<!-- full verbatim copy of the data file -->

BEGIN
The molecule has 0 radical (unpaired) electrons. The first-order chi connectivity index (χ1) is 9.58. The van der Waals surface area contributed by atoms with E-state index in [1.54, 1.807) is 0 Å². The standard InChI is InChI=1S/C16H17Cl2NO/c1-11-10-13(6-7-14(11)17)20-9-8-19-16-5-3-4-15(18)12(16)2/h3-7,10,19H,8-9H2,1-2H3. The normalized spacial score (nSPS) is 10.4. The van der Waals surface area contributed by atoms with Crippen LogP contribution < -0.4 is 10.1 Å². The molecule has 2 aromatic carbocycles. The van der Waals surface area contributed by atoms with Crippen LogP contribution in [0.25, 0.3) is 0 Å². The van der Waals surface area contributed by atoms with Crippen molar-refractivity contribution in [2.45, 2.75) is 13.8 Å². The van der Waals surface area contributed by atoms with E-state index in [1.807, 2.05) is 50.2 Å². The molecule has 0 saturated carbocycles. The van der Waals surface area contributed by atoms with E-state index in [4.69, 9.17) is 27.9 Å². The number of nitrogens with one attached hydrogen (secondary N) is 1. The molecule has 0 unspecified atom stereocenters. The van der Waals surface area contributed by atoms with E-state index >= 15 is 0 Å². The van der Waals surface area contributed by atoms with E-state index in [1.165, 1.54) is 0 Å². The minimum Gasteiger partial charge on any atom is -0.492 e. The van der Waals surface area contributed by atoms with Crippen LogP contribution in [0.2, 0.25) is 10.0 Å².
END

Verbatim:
The molecule has 0 radical (unpaired) electrons. The first-order chi connectivity index (χ1) is 9.58. The van der Waals surface area contributed by atoms with E-state index in [1.54, 1.807) is 0 Å². The standard InChI is InChI=1S/C16H17Cl2NO/c1-11-10-13(6-7-14(11)17)20-9-8-19-16-5-3-4-15(18)12(16)2/h3-7,10,19H,8-9H2,1-2H3. The normalized spacial score (nSPS) is 10.4. The van der Waals surface area contributed by atoms with Crippen LogP contribution < -0.4 is 10.1 Å². The molecule has 2 aromatic carbocycles. The van der Waals surface area contributed by atoms with Crippen LogP contribution in [0.25, 0.3) is 0 Å². The van der Waals surface area contributed by atoms with Crippen molar-refractivity contribution in [2.45, 2.75) is 13.8 Å². The van der Waals surface area contributed by atoms with E-state index in [1.807, 2.05) is 50.2 Å². The molecule has 0 saturated carbocycles. The van der Waals surface area contributed by atoms with E-state index in [4.69, 9.17) is 27.9 Å². The number of nitrogens with one attached hydrogen (secondary N) is 1. The molecule has 0 unspecified atom stereocenters. The van der Waals surface area contributed by atoms with E-state index >= 15 is 0 Å². The van der Waals surface area contributed by atoms with E-state index in [1.165, 1.54) is 0 Å². The minimum Gasteiger partial charge on any atom is -0.492 e. The van der Waals surface area contributed by atoms with Crippen LogP contribution in [0.2, 0.25) is 10.0 Å².